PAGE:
Professional photographers often spend hours painstakingly perfecting their images in Lightroom and Photoshop before sharing them with the world. But researchers at MIT are promising similar results generated so quickly that your smartphone can correct and retouch a photo before you've even taken it.
As with many image-processing breakthroughs we've seen over the past few years, the "secret sauce" of this new app lies with an artificial neural network that's able to learn how to retouch photographs using before and after examples. In this case, researchers used a data set they created in cooperation with Adobe Systems which included 5000 images that had each been colour-corrected and retouched by five different professional photographers, allowing the neural network to generate its own guidelines on what the final result should look like given a specific starting image.
But training the software how to automatically correct and improve photos was only half of the technical achievement here. We've seen examples of modifying photos so they match the style of another photographer before, but they typically rely on the cloud, sending images to a more powerful computer that handles the actual processing. That takes time, however, and would require a smartphone to have a reliable data connection in order for it to work -- and that isn't always the case.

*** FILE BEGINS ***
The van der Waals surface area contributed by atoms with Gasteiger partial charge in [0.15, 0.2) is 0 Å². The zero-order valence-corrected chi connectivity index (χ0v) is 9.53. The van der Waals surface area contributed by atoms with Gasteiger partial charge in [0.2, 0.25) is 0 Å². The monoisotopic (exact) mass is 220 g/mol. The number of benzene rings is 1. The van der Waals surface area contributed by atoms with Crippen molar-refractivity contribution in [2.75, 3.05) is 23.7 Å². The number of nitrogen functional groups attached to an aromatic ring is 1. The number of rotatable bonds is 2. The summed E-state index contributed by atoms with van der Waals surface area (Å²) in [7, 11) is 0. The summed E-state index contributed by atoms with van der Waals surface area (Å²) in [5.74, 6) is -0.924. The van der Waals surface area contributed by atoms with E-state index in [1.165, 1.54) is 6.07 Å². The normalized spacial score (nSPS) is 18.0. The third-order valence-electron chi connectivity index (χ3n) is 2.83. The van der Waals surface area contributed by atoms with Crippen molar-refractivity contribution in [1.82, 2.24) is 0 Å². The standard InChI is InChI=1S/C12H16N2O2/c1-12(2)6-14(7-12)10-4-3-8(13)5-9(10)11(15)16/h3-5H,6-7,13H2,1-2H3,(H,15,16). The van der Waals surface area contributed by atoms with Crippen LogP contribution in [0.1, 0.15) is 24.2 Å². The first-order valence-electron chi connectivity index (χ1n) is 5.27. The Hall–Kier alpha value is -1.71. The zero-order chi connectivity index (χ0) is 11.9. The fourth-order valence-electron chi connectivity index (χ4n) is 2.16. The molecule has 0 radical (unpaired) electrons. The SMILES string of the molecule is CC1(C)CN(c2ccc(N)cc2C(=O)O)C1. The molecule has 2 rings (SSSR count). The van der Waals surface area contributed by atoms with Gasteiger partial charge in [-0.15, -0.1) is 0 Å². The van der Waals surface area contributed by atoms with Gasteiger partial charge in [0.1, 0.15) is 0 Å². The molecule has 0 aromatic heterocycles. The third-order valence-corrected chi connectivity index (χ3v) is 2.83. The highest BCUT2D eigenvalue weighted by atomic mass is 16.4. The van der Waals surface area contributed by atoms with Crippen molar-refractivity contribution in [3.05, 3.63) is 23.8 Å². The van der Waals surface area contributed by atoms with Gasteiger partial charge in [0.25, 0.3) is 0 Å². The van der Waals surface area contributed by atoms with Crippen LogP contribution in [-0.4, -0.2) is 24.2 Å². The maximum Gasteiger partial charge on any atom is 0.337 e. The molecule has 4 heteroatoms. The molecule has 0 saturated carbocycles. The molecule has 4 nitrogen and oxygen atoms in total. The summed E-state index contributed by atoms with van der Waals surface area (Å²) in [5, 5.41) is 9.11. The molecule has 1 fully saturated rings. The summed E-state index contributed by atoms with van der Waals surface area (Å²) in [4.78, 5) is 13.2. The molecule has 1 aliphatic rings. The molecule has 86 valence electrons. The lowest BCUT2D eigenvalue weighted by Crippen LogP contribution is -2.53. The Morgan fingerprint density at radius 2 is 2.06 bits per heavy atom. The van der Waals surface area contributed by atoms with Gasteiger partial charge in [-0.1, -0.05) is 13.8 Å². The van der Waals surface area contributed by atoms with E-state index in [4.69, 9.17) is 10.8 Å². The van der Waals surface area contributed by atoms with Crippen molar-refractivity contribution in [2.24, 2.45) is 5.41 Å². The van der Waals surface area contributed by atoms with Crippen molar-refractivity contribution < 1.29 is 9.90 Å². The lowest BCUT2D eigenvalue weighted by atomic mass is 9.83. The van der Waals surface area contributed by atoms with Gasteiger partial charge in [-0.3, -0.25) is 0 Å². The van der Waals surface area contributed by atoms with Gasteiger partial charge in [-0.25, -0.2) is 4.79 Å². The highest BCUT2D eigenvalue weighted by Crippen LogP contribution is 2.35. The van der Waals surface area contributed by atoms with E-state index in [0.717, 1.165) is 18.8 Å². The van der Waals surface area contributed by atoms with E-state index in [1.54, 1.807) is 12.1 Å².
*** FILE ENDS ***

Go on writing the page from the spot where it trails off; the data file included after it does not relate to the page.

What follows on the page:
The researchers at MIT, working with Google, came up with a way for all of the processing to happen within the standalone app, even on a smartphone with dated specs. Previous approaches performed the retouching on a low-resolution version of the source image to speed up the process, but trying to up-res the results inevitably produces terrible looking photos. So instead of generating a tiny sample using the machine-learning system, the app creates a set of formulae that can be used to quickly process all of the pixels in a high-def version of the source image.
How quickly? The new approach allows for these colour corrections to be made in real-time. So as you're framing a photo using your smartphone's screen, before you even hit the shutter button, you can see what the results would look like when processed to match another photographer's style. Then once you snap your photograph, the full-res version can be quickly processed by the app, though not in real-time given all the extra pixels.
There's no word on when the researchers plan to release their app to the public, or if the technology will be incorporated into existing apps from Google. The best possible outcome would see this technology licensed out to other camera app makers, allowing complex filters to be previewed in real time. Imagine having access to all of Instagram's filters while you're photographing your next fancy dessert, letting you perfect the framing and colours so you can ensure you'll get as many ego-stroking "likes" as possible.